The economy faces "considerable risks" over the medium term, the Fed said in its statement, reiterating language from the last FOMC meeting in late April.

Officials forecast the US unemployment rate would fall to 9.3 per cent in the final three months of the year from 13.3 per cent in May, according to median estimates, and to decline to 6.5 per cent in 2021.

US GDP was projected to contract by 6.5 per cent this year before rebounding 5 per cent next year. Inflation was forecast to remain below the Fed's 2 per cent target through 2022.

The better-than-expected May payroll report could mark the low point for the labour market, Mr Powell said, though the fact that it caught so many people by surprise "is clear evidence of just how uncertain things are". He also cautioned that the labour market would take time to heal.

"My assumption is that there will be a significant chunk, well into the millions of people who don't get to go back to their old jobs and there may not be a job in that industry for them for some time. It could be some years before we get back to those people finding jobs," he said.

Mr Powell said the FOMC had received a briefing on yield-curve control - a strategy to cap Treasury yields out to a specific maturity - and told reporters that such discussions will continue at upcoming meetings. Economists surveyed by Bloomberg expect them to consider adopting the strategy later this year.

US central bankers are waiting for more clarity about the shape of the recovery before rolling out a policy strategy that may involve explicit forms of forward guidance, Mr Powell said.

Laura Rosner, senior partner at MacroPolicy Perspectives in New York, said: "People are saying, 'We are going to be easy for a long time. There is no rush here."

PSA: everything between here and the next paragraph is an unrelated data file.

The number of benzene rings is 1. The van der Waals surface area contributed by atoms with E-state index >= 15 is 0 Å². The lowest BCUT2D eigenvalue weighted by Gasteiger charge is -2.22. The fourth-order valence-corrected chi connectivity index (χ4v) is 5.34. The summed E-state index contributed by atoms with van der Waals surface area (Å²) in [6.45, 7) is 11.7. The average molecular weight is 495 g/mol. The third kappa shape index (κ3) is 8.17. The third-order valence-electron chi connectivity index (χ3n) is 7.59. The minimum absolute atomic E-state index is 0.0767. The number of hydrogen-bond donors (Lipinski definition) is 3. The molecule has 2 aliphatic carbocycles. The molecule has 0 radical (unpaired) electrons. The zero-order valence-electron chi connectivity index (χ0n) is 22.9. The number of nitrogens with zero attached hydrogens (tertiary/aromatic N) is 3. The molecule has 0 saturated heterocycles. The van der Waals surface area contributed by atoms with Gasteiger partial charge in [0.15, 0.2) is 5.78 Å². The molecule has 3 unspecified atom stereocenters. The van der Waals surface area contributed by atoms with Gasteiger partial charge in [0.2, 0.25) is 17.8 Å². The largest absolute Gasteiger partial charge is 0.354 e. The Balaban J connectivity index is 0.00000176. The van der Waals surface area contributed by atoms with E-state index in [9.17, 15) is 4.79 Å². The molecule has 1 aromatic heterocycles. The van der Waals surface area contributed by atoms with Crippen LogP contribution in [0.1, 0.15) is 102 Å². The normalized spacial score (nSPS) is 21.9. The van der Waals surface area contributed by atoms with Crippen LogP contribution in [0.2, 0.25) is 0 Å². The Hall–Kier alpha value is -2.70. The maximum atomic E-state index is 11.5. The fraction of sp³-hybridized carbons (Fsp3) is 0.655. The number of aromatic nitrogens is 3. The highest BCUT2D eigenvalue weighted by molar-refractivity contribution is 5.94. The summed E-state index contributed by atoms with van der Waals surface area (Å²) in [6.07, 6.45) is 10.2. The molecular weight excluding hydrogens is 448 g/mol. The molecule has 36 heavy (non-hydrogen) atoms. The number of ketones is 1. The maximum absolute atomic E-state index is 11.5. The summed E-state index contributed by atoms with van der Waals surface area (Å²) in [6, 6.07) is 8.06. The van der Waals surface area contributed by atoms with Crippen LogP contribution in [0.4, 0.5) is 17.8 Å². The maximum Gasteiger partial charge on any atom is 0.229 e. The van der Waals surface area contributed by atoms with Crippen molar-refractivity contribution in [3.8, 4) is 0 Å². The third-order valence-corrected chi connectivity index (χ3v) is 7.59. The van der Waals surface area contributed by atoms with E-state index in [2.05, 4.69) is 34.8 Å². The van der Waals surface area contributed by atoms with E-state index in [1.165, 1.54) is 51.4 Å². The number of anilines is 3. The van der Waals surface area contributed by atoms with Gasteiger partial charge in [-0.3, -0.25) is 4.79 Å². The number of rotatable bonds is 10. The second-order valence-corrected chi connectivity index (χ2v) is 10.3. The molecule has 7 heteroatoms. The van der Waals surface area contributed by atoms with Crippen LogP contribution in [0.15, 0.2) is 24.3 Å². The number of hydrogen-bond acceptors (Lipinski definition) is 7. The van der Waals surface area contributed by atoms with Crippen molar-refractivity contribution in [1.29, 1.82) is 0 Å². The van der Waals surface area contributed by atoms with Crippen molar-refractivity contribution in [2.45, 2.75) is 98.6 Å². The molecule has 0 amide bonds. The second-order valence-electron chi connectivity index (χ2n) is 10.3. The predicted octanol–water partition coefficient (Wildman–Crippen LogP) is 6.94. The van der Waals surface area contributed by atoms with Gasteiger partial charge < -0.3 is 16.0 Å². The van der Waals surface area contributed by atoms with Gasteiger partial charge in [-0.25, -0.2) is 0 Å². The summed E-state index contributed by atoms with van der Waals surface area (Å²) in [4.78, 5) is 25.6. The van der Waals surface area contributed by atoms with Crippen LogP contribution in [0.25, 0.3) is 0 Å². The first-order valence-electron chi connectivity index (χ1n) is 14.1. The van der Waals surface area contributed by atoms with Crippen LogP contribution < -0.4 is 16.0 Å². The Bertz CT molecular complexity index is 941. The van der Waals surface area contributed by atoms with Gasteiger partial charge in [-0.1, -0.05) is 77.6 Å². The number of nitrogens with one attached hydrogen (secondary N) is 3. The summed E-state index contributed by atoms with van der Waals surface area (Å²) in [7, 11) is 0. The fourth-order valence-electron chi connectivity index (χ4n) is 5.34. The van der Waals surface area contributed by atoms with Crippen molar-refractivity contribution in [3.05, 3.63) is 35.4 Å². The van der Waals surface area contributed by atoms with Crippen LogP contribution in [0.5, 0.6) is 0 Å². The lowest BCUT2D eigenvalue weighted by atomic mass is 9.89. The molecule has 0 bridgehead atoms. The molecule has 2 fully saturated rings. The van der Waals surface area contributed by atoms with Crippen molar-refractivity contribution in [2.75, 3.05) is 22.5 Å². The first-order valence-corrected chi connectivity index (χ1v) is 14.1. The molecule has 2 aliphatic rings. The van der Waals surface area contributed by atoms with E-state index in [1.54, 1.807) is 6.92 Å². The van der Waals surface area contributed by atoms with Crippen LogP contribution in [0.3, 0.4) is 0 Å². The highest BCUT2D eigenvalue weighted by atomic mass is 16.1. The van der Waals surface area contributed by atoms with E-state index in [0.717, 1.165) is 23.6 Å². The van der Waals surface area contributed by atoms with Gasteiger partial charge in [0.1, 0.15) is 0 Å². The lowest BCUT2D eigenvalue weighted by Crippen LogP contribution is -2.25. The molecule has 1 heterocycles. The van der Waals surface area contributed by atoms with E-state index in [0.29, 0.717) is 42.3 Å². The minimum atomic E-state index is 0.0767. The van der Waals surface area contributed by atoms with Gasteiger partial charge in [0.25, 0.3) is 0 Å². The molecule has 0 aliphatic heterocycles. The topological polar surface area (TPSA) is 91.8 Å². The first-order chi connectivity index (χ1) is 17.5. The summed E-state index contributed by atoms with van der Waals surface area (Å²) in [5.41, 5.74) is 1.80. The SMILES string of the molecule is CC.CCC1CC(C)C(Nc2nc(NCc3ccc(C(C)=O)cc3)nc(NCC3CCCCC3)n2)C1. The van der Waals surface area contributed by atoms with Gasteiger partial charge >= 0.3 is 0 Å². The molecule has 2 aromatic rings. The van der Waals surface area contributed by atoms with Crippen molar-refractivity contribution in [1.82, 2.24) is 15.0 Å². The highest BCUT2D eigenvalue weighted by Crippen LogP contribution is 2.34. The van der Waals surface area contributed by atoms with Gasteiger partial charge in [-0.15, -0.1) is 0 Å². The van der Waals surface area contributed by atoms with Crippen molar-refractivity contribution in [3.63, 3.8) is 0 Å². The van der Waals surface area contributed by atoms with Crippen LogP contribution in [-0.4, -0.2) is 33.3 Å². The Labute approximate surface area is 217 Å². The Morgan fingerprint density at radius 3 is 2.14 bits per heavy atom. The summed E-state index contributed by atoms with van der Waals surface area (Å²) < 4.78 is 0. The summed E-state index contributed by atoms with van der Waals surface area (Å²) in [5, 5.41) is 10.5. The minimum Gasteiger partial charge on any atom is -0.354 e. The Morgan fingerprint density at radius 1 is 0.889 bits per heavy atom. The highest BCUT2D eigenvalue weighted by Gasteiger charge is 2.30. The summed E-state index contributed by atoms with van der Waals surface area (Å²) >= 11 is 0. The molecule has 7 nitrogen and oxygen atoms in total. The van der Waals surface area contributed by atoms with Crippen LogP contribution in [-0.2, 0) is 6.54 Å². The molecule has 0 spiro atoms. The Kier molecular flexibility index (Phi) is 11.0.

The projection to leave rates unchanged for the next 2.5 years is a "down payment" on more strategic forward guidance that the committee could roll out later this year, she added.

The central bank has unveiled nine emergency lending programmes to keep credit flowing during the pandemic, though three are still to launch including a facility aimed at Main Street businesses.

On Monday, it expanded this programme to include smaller companies and said it would be open to eligible lenders "soon".

Mr Powell repeated this outlook and also said the Fed was looking very strongly at how it could incorporate non-profit organisations in either the Main Street programme or in a facility of its own.

Fed officials have also made the case for more fiscal policy support in recent weeks, with Mr Powell noting repeatedly that the central bank can only make loans it expects to get paid back, while grants backed by taxpayer money may be more appropriate in some cases during the pandemic.

Congress has already approved around US$3 trillion in pandemic aid, including enhanced unemployment insurance benefits that are currently due to expire on July 31.

Lawmakers have not yet reached any agreement on another round of stimulus as Democrats demand assistance for states whose budgets have been hit by declining revenue. BLOOMBERG